The sixties with their political, educational, and social unrest made a tremendous impact on the Sunday school. Life magazine had charged Sunday school with being the most wasted hour of the week. Attendance plummeted. To coax students back, leaders experimented with team teaching, testing, small groups, even such techniques as sensitivity sessions. Some teachers tackled such subjects as sex, politics, and women’s liberation. A number of churches began large busing programs and give-aways to improve attendance.

The seventies have brought a degree of backing-off from these changes and returning to fundamentals. Here are some current trends as I see them:

1. Leaders realize Sunday school can’t be made a religious recreation room or a laboratory school to experiment with social problems. There is some feeling that the Sunday school should be taking its patterns not from the public school but from Scripture. This feeling is undoubtedly part of a larger more conservative mood in America today. The popular children’s TV show “Sesame Street” showed that the teacher could stimulate and get results. Bill Gothard demonstrated that plain old lectures with a limited number of innovations could attract crowds and meet human needs.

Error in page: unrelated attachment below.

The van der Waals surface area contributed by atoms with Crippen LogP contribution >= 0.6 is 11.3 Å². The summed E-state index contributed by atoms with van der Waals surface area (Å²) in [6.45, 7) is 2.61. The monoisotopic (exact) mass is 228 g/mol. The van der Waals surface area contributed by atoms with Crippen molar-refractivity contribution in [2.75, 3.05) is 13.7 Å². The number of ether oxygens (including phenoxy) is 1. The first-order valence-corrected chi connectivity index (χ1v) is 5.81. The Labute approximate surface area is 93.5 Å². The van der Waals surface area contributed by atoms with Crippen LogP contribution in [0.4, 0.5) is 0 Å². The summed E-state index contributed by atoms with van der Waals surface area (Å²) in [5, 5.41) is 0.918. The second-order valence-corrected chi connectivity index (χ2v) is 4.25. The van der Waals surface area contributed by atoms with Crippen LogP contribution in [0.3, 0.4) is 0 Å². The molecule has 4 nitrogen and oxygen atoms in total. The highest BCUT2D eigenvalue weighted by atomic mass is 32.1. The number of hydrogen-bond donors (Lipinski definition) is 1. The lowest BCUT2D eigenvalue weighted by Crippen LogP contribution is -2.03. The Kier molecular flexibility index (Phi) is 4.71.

Ten years ago it was predicted that by 1980 Sunday school would be taught by television and that computers would be used to keep records and assist in follow-up of absentees. Those predictions are not materializing. The Sunday school is still a very human agency. The underlying problem, however, was not that all the new methods were wrong but that fundamentals were being neglected. Now there is a trend to concentrate on reaching the lost and winning them to Christ, and then teaching them biblical doctrine and ...

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